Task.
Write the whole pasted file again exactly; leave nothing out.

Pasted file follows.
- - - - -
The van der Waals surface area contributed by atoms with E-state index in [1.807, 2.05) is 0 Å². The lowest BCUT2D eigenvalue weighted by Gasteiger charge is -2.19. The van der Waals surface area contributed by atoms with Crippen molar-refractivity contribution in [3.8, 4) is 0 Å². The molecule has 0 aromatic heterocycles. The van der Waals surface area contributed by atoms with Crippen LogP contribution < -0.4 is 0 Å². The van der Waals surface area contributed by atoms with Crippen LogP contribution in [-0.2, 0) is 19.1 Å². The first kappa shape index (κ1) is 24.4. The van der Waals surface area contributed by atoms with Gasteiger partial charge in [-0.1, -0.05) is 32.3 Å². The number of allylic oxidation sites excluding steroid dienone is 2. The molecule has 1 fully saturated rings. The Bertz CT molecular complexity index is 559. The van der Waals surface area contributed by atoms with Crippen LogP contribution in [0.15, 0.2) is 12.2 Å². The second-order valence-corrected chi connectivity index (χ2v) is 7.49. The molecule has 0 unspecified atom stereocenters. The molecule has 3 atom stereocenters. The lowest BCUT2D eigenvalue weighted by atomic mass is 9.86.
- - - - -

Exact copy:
The van der Waals surface area contributed by atoms with E-state index in [1.807, 2.05) is 0 Å². The lowest BCUT2D eigenvalue weighted by Gasteiger charge is -2.19. The van der Waals surface area contributed by atoms with Crippen molar-refractivity contribution in [3.8, 4) is 0 Å². The molecule has 0 aromatic heterocycles. The van der Waals surface area contributed by atoms with Crippen LogP contribution < -0.4 is 0 Å². The van der Waals surface area contributed by atoms with Crippen LogP contribution in [-0.2, 0) is 19.1 Å². The first kappa shape index (κ1) is 24.4. The van der Waals surface area contributed by atoms with Gasteiger partial charge in [-0.1, -0.05) is 32.3 Å². The number of allylic oxidation sites excluding steroid dienone is 2. The molecule has 1 fully saturated rings. The Bertz CT molecular complexity index is 559. The van der Waals surface area contributed by atoms with Crippen LogP contribution in [0.15, 0.2) is 12.2 Å². The second-order valence-corrected chi connectivity index (χ2v) is 7.49. The molecule has 0 unspecified atom stereocenters. The molecule has 3 atom stereocenters. The lowest BCUT2D eigenvalue weighted by atomic mass is 9.86.